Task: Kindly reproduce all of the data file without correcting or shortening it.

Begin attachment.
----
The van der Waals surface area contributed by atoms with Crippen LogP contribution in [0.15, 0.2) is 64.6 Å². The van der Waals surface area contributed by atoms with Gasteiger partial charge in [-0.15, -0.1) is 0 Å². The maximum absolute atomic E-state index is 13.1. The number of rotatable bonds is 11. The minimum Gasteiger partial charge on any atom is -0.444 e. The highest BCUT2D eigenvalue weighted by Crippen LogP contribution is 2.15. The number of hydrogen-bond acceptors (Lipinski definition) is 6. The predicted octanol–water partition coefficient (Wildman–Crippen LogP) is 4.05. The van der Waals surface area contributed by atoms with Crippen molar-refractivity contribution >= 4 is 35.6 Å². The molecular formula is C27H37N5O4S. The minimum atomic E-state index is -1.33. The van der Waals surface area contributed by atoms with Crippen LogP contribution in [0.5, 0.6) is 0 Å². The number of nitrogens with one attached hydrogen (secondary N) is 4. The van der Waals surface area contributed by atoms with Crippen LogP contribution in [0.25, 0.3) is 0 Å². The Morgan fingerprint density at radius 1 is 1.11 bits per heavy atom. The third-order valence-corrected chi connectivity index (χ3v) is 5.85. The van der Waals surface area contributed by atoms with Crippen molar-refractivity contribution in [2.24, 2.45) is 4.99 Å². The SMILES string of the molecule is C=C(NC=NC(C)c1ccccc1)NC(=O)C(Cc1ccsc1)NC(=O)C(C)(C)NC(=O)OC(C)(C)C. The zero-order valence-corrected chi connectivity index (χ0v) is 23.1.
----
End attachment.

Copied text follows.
The van der Waals surface area contributed by atoms with Crippen LogP contribution in [0.15, 0.2) is 64.6 Å². The van der Waals surface area contributed by atoms with Gasteiger partial charge in [-0.15, -0.1) is 0 Å². The maximum absolute atomic E-state index is 13.1. The number of rotatable bonds is 11. The minimum Gasteiger partial charge on any atom is -0.444 e. The highest BCUT2D eigenvalue weighted by Crippen LogP contribution is 2.15. The number of hydrogen-bond acceptors (Lipinski definition) is 6. The predicted octanol–water partition coefficient (Wildman–Crippen LogP) is 4.05. The van der Waals surface area contributed by atoms with Crippen molar-refractivity contribution >= 4 is 35.6 Å². The molecular formula is C27H37N5O4S. The minimum atomic E-state index is -1.33. The van der Waals surface area contributed by atoms with Crippen LogP contribution in [0.5, 0.6) is 0 Å². The number of nitrogens with one attached hydrogen (secondary N) is 4. The van der Waals surface area contributed by atoms with Crippen LogP contribution in [0.25, 0.3) is 0 Å². The Morgan fingerprint density at radius 1 is 1.11 bits per heavy atom. The third-order valence-corrected chi connectivity index (χ3v) is 5.85. The van der Waals surface area contributed by atoms with Crippen molar-refractivity contribution in [2.24, 2.45) is 4.99 Å². The SMILES string of the molecule is C=C(NC=NC(C)c1ccccc1)NC(=O)C(Cc1ccsc1)NC(=O)C(C)(C)NC(=O)OC(C)(C)C. The zero-order valence-corrected chi connectivity index (χ0v) is 23.1.